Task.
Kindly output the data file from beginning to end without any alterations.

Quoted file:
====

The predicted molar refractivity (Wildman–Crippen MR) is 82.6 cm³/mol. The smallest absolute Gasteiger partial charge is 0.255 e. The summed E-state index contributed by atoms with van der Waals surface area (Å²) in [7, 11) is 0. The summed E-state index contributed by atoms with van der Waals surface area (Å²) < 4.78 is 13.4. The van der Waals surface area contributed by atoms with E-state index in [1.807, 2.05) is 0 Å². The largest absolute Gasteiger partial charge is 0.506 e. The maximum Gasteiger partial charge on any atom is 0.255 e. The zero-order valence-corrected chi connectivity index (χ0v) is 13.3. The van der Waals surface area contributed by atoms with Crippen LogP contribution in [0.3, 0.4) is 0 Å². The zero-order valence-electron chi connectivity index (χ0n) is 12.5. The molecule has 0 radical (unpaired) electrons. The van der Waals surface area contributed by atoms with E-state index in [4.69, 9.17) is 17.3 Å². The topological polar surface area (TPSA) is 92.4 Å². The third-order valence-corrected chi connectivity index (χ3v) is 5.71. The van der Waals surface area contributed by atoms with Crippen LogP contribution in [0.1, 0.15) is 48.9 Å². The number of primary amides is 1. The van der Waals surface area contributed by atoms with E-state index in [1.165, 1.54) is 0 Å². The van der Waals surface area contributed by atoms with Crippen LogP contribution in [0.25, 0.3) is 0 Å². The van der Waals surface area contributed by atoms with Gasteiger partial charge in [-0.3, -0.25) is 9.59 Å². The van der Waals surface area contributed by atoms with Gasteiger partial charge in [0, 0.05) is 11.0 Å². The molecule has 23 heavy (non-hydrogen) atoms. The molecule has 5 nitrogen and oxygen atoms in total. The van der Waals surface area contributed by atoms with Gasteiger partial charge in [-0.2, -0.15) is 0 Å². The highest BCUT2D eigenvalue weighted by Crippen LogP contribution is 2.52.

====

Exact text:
The predicted molar refractivity (Wildman–Crippen MR) is 82.6 cm³/mol. The smallest absolute Gasteiger partial charge is 0.255 e. The summed E-state index contributed by atoms with van der Waals surface area (Å²) in [7, 11) is 0. The summed E-state index contributed by atoms with van der Waals surface area (Å²) < 4.78 is 13.4. The van der Waals surface area contributed by atoms with E-state index in [1.807, 2.05) is 0 Å². The largest absolute Gasteiger partial charge is 0.506 e. The maximum Gasteiger partial charge on any atom is 0.255 e. The zero-order valence-corrected chi connectivity index (χ0v) is 13.3. The van der Waals surface area contributed by atoms with Crippen LogP contribution in [0.3, 0.4) is 0 Å². The zero-order valence-electron chi connectivity index (χ0n) is 12.5. The molecule has 0 radical (unpaired) electrons. The van der Waals surface area contributed by atoms with E-state index in [4.69, 9.17) is 17.3 Å². The topological polar surface area (TPSA) is 92.4 Å². The third-order valence-corrected chi connectivity index (χ3v) is 5.71. The van der Waals surface area contributed by atoms with Crippen LogP contribution in [0.1, 0.15) is 48.9 Å². The number of primary amides is 1. The van der Waals surface area contributed by atoms with E-state index in [1.165, 1.54) is 0 Å². The van der Waals surface area contributed by atoms with Crippen LogP contribution in [0.25, 0.3) is 0 Å². The van der Waals surface area contributed by atoms with Gasteiger partial charge in [-0.3, -0.25) is 9.59 Å². The van der Waals surface area contributed by atoms with Gasteiger partial charge in [0, 0.05) is 11.0 Å². The molecule has 23 heavy (non-hydrogen) atoms. The molecule has 5 nitrogen and oxygen atoms in total. The van der Waals surface area contributed by atoms with Gasteiger partial charge in [-0.2, -0.15) is 0 Å². The highest BCUT2D eigenvalue weighted by Crippen LogP contribution is 2.52.